The serious issue the computer science department has been grappling with as of late should be one that most students can see with their own eyes. There seems to be more and more computer science majors, most of whom are international students, coming to Northwest every year.
While the problem has several different facets, the solution is clear. To continue the growth of the program, Northwest needs to shift money around to allow for the hiring of more computer science professors.
It was inevitable that the Computer Science department would run its resources thin in order to sustain the flow of new students. That’s a testament to the quality of the degree program. In our story on page A1, computer science students praise the program’s teachers and coursework. Their experience in the department makes them concerned that others may not have the same opportunity if the cap is put in place.
Capping the amount of students in this popular degree program would have a detrimental effect on the future admittance of more international students to Northwest.
College of Arts and Sciences Dean Michael Steiner said the applied computer science Master’s program consists of 485 international students, most of whom are from India. Considering current students’ favorable opinion of the program, along with the reputation the program has garnered among prospective students, the University could miss out on a golden opportunity to improve the already successful program if it institutes the cap.
Thankfully, the University appears to be looking for several other potential solutions to the problem. Steiner and the College of Arts and Sciences have approved a plan to increase the number of faculty in the program. Even more encouraging is the fact that Steiner made the point that money is no issue, meaning that the University is prepared to move resources around to sustain the success of their quality program.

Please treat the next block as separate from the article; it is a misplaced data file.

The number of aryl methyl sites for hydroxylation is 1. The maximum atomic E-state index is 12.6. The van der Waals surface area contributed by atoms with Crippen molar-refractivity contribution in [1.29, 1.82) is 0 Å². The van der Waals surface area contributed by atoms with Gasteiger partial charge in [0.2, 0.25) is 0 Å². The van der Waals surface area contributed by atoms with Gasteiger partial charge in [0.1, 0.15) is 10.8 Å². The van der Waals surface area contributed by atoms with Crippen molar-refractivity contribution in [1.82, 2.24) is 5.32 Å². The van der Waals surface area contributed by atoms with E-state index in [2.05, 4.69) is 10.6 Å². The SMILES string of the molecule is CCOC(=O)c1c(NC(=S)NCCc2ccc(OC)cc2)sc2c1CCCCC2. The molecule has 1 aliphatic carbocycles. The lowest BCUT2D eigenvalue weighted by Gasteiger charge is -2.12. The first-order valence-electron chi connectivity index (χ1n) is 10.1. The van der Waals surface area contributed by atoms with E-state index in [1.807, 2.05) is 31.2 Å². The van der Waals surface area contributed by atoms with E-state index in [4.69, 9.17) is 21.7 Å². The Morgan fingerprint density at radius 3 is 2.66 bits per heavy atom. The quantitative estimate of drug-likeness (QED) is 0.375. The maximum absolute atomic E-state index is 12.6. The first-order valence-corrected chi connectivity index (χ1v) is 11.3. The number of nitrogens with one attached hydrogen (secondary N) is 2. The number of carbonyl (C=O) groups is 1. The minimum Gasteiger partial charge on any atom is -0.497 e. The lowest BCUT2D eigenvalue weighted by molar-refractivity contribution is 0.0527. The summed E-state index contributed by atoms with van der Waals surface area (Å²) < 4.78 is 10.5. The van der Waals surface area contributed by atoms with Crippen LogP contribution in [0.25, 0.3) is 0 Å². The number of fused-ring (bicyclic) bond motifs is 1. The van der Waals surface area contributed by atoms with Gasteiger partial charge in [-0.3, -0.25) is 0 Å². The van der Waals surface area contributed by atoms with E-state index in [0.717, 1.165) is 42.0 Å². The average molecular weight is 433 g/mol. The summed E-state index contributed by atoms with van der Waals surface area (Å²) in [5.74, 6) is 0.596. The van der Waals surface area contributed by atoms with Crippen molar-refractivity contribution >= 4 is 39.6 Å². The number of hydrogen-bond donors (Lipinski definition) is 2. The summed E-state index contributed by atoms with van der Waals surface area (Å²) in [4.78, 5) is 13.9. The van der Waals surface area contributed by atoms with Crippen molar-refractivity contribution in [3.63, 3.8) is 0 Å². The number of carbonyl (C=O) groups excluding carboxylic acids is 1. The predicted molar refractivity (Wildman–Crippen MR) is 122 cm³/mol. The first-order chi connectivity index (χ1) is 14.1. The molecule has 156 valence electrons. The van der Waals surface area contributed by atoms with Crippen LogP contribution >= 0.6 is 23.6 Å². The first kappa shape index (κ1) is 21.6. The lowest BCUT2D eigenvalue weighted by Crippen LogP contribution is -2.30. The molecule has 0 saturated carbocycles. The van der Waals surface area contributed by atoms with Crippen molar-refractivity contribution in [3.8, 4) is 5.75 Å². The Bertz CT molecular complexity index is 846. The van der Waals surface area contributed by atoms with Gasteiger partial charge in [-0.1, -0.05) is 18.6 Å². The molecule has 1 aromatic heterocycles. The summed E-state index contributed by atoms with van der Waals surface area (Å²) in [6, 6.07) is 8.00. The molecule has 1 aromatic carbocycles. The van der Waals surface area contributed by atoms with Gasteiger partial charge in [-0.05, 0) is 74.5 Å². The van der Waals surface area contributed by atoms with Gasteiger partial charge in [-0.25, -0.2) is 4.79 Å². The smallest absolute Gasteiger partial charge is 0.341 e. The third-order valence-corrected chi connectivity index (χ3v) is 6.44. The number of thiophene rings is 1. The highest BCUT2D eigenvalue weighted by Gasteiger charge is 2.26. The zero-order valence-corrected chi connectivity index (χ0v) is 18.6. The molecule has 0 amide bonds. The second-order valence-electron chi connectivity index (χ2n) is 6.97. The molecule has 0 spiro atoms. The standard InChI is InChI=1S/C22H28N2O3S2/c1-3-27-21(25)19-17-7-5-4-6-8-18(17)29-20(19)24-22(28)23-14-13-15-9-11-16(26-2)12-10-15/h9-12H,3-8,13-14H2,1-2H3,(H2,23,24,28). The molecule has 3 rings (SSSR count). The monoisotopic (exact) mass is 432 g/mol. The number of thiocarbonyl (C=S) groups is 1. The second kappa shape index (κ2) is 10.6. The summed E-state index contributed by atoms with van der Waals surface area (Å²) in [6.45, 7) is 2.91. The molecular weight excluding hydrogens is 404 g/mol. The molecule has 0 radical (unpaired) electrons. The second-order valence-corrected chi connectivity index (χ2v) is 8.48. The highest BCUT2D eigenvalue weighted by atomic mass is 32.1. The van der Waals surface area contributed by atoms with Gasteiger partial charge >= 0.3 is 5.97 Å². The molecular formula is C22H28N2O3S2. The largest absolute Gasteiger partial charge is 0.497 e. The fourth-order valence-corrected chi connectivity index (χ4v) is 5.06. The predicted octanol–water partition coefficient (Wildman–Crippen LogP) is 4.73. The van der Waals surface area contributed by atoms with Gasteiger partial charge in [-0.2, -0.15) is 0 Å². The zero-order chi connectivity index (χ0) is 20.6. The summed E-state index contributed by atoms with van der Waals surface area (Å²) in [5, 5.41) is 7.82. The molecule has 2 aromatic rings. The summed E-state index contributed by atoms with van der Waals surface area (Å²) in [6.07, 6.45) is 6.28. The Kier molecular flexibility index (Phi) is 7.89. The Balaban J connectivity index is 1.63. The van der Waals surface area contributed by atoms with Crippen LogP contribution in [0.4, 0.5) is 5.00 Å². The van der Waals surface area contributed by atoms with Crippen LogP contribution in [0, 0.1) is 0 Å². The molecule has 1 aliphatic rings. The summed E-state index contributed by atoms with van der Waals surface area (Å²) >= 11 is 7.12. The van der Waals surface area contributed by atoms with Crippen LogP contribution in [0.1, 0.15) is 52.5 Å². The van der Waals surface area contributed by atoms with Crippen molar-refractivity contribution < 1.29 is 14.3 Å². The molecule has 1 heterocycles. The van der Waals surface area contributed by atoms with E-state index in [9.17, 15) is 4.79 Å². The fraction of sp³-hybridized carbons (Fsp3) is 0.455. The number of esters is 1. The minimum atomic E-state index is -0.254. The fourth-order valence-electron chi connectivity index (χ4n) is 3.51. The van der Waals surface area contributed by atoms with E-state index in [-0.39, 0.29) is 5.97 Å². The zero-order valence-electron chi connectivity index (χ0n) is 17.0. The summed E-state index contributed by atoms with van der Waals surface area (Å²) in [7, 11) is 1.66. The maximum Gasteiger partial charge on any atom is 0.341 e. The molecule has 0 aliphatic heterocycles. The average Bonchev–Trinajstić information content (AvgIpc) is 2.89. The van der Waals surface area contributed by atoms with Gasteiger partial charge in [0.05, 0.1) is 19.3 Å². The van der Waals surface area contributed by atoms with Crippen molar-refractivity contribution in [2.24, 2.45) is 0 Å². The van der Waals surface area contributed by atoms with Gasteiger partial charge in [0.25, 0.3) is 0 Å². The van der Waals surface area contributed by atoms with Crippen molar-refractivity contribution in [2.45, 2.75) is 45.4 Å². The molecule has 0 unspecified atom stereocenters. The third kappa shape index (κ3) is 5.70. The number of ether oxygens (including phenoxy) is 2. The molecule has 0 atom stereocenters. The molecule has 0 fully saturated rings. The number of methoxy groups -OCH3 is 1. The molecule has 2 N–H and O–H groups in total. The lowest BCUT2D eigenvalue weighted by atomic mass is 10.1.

Hiring new professors would preserve an aspect of the computer science program that attracts the most students: the student-professor ratio. Students in the program appreciate and will to continue to appreciate that class sizes aren’t out of control at Northwest. Smaller class sizes allows for more focus on the progress on individual students in the program.
Additionally, given the fact that students we interviewed praised their professors’ ability to teach fundamentals to students without computer science experience, it’s clear that the program would benefit from more teachers with the same skills.
It’s reassuring that the University appears to be getting out in front of this issue. If Northwest hopes to continue the success of the computer science program and stay competitive with other colleges recruiting international students, the plan to hire new faculty must be adopted.